Tuesday, April 7, 2009

Grand Rounds Vol. 5 No. 29

Lucy: Do you think anybody ever really changes?
Linus: I’ve changed a lot in the last year.
Lucy: I mean for the better.”

- Charles Schulz**

As I suggested in the call for submissions, the theme for this week’s Grand Rounds was loosely reflections on the way life used to be. For me, this theme was prompted by the fact that I have been a patient blogger for almost a year now, was diagnosed with lupus and rheumatoid arthritis almost a year ago to the day, and am finishing my second year of graduate school in a few weeks.

When I think about the way life used to be, I automatically think about change, and the myriad ways in which my life has changed over the past few years. Based on all of the submissions I received, this theme seemed to strike a chord.

Here is what medical bloggers (you!) had to say… Happy reading!

(Posts with a “*” were my personal favorites. They made me laugh and/or cry, and/or fit really well with the theme…)

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Out With The Old…

Learning To Accept The Unexpected

These bloggers suggest various ways of coping that all involve a little bit of “old-fashioned” acceptance for the things we cannot change…

* Marie, of the blog Nourish, poignantly reflects on what her life was like “Before and After” being diagnosed with multiple sclerosis.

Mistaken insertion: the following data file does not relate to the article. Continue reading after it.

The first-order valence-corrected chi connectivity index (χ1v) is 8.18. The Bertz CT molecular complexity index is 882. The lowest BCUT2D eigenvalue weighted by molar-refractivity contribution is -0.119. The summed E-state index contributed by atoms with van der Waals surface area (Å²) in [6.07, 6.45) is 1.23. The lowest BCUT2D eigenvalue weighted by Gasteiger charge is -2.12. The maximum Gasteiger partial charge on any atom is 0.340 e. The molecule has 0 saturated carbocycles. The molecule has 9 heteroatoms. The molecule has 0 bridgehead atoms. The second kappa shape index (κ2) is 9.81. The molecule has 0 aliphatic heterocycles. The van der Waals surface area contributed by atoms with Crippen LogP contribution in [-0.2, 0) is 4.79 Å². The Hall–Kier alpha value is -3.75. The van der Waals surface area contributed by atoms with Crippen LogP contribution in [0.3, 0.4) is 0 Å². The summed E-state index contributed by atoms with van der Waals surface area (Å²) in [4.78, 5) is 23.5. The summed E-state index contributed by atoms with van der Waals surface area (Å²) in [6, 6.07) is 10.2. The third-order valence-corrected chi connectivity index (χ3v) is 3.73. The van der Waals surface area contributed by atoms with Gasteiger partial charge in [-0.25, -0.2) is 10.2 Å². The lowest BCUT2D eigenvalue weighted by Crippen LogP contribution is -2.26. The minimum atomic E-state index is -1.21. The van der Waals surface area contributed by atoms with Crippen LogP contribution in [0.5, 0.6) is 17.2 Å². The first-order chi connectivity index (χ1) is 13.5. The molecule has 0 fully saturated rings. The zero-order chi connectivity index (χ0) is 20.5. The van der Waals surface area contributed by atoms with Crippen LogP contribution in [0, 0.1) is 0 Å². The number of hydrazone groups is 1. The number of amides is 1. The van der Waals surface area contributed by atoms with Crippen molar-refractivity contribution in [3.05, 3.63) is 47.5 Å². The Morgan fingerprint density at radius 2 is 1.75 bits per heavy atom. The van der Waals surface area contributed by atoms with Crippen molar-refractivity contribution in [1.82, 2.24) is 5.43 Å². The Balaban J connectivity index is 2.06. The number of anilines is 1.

How To Cope With Pain gives us the post, A Journey From Being Lost To Acceptance, which looks at the stages people go through when facing obstacles, and provides suggestions for moving towards the acceptance of life challenges, specifically for those dealing with chronic pain.

Amy at Diabetes Mine adds a little humor to the situation in Diabetes April Fools, where she asks patients to submit their stories and laugh in the face of chronic illness, proving that sometimes, laughter is the best medicine…

Maybe The Old Ways Aren’t The Best…

These bloggers explore how the old ways of operating around a variety of medical issues just aren’t working the way they should…

* The Samurai Radiologist over at Not Totally Rad warns (in a somewhat comical way) that powerful and dangerous bacteria can grow on stethoscopes and that like radiologists, who don’t carry them, other physicians should “Just Say No To Stethoscopes” in order to protect patients.

Walter at Highlight HEALTH questions the health benefits of the traditional “meat and potatoes” diet in the post “Meat Consumption And Mortality Risk,” which explores research showing that a diet high in red and/or processed meat isn’t necessarily good for you, and can actually increase your risk of death.